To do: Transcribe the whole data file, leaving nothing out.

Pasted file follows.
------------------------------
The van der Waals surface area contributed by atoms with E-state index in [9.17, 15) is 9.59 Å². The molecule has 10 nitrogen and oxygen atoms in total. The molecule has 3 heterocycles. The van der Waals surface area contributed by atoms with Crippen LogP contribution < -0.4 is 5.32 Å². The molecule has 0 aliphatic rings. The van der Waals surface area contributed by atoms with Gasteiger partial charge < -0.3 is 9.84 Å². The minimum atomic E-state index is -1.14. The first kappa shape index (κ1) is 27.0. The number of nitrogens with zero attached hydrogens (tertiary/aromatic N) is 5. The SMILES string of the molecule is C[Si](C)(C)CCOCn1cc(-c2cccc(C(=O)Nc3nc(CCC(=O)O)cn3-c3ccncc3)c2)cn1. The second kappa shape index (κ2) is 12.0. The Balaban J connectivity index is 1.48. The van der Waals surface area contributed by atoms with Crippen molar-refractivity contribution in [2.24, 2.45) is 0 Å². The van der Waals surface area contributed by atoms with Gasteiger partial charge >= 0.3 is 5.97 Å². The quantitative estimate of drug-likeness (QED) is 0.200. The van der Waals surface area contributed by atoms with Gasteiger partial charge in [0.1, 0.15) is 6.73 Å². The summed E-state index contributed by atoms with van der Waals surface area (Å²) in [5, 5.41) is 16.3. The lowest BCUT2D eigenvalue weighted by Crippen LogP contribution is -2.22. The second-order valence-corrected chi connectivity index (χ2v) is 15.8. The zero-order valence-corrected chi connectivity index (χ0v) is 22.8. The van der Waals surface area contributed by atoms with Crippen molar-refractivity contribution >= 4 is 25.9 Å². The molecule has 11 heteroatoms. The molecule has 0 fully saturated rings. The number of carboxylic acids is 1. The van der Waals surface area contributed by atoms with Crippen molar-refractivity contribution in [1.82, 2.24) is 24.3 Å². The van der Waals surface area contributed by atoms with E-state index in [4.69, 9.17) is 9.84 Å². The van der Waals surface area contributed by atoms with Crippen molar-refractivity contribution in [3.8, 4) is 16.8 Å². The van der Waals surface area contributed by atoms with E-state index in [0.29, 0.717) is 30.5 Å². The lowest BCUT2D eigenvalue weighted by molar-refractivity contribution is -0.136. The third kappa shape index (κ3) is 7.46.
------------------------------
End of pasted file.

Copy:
The van der Waals surface area contributed by atoms with E-state index in [9.17, 15) is 9.59 Å². The molecule has 10 nitrogen and oxygen atoms in total. The molecule has 3 heterocycles. The van der Waals surface area contributed by atoms with Crippen LogP contribution < -0.4 is 5.32 Å². The molecule has 0 aliphatic rings. The van der Waals surface area contributed by atoms with Gasteiger partial charge < -0.3 is 9.84 Å². The minimum atomic E-state index is -1.14. The first kappa shape index (κ1) is 27.0. The number of nitrogens with zero attached hydrogens (tertiary/aromatic N) is 5. The SMILES string of the molecule is C[Si](C)(C)CCOCn1cc(-c2cccc(C(=O)Nc3nc(CCC(=O)O)cn3-c3ccncc3)c2)cn1. The second kappa shape index (κ2) is 12.0. The Balaban J connectivity index is 1.48. The van der Waals surface area contributed by atoms with Crippen molar-refractivity contribution in [2.24, 2.45) is 0 Å². The van der Waals surface area contributed by atoms with Gasteiger partial charge >= 0.3 is 5.97 Å². The quantitative estimate of drug-likeness (QED) is 0.200. The van der Waals surface area contributed by atoms with Gasteiger partial charge in [0.1, 0.15) is 6.73 Å². The summed E-state index contributed by atoms with van der Waals surface area (Å²) in [5, 5.41) is 16.3. The lowest BCUT2D eigenvalue weighted by Crippen LogP contribution is -2.22. The second-order valence-corrected chi connectivity index (χ2v) is 15.8. The zero-order valence-corrected chi connectivity index (χ0v) is 22.8. The van der Waals surface area contributed by atoms with Crippen molar-refractivity contribution >= 4 is 25.9 Å². The molecule has 11 heteroatoms. The molecule has 0 fully saturated rings. The number of carboxylic acids is 1. The van der Waals surface area contributed by atoms with Crippen molar-refractivity contribution in [1.82, 2.24) is 24.3 Å². The van der Waals surface area contributed by atoms with E-state index in [4.69, 9.17) is 9.84 Å². The van der Waals surface area contributed by atoms with Crippen molar-refractivity contribution in [3.8, 4) is 16.8 Å². The van der Waals surface area contributed by atoms with E-state index in [0.29, 0.717) is 30.5 Å². The lowest BCUT2D eigenvalue weighted by molar-refractivity contribution is -0.136. The third kappa shape index (κ3) is 7.46.